Minnesota transit officials have a bold new goal for electric vehicles in the state: electrify 20 percent of all cars, SUVs and light-duty trucks in a decade.An effort to tackle climate change and move away from fossil fuels, the Minnesota Department of Transportation's proposal, released last week, calls for a 3,200 percent increase in the amount of electric vehicles by 2030.The electric vehicle target comes a month after a new state report shows that personal vehicles are among the largest greenhouse gas sources in Minnesota — emitting 23.3 million tons of carbon dioxide in 2016.

Puerto Rico solar customers score a win in fight over ‘abusive’ contracts

Energy News Network | Posted on February 21, 2019

The 436 consumers who filed a complaint with the Puerto Rico Energy Bureau (NEPR) against Sunnova Energy Corporation, a residential solar panel leasing company, were right. The NEPR recognized in a report the web of problems the complainants faced: the equipment did not provide the service or savings promised to consumers. They had put their signature on a tablet for an alleged credit check, but the company used the signature to stamp it on a contract that they had not been shown. The clients found out that, to challenge the invoices or seek any remedy, they had to go through an arbitration process (outside the courts and the NEPR) and pay lawyers’ fees. Thus, they ended up tied for 25 years to an energy purchase agreement that they had not seen before signing and from which there was no escape.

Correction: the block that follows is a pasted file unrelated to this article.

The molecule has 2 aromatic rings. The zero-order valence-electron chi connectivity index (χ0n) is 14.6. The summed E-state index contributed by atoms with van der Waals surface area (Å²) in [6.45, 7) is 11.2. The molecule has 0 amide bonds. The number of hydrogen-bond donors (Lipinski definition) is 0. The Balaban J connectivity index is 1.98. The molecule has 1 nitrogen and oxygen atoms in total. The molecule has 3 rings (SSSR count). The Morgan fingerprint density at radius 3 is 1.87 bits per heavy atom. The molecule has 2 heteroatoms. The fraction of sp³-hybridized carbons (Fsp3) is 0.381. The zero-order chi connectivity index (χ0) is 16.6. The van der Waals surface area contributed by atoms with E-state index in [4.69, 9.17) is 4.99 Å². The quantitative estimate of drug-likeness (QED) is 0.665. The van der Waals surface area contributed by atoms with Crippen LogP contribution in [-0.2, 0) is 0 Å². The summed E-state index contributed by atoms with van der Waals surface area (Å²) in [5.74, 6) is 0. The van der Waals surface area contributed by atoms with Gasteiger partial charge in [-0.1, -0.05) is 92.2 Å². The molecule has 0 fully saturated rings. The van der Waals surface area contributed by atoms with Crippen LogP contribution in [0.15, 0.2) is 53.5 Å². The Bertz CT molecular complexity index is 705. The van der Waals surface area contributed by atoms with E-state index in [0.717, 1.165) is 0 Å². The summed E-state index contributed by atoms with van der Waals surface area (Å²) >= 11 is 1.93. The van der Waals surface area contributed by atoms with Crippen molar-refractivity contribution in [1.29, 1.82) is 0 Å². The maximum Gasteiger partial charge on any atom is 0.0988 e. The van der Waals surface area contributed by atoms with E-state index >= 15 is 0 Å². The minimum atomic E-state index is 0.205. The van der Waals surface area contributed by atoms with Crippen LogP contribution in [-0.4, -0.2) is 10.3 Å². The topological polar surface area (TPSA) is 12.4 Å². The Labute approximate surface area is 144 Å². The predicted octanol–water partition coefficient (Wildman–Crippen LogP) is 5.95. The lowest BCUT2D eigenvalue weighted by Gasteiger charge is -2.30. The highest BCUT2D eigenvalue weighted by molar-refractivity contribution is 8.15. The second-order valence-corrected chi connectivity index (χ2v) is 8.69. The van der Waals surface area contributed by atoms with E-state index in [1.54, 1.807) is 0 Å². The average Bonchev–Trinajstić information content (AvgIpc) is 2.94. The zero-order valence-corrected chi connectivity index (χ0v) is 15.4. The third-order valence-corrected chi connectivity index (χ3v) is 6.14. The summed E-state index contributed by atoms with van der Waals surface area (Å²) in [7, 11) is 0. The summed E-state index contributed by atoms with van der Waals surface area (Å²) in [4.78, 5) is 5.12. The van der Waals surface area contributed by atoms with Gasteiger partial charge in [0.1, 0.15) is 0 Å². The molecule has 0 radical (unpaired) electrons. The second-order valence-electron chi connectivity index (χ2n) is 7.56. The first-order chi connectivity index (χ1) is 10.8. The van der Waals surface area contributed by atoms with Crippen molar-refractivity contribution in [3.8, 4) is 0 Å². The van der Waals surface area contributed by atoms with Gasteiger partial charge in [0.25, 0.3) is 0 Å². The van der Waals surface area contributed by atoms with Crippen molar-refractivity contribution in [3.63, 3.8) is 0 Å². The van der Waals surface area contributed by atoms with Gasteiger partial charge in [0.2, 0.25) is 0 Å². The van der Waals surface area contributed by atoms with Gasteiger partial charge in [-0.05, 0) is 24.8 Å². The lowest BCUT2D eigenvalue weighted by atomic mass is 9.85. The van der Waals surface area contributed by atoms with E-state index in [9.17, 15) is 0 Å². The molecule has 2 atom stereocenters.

Hawaii ‘Postcard From the Future’ for Renewables

Bloomberg | Posted on February 21, 2019

Near Honolulu, researchers are testing how to generate electricity from the energy in ocean waves. And Hawaii’s largest electric utility is among the first to widely use advanced “smart” inverters to help manage the flow of electricity from rooftop solar panels into the power grid. Such projects help explain why Hawaii is becoming a laboratory for how to integrate wind, solar, geothermal, and other renewable energy into an electric power grid—something the state must do in order to meet its first-in-the-nation goal to use only renewable electricity in the future.California approved a similar renewables mandate in 2018. But Hawaii is a lab for how to integrate renewable energy into the power grid because it already has the highest use of rooftop solar in the country and its power grids are small and completely isolated from one another, Andy Hoke, a senior engineer at the National Renewable Energy Laboratory, told Bloomberg Environment.The Hawaii Legislature passed a law in 2015 requiring the state to obtain all of its electric power from renewables by 2045—a goal California, New York, and other states have tried to emulate.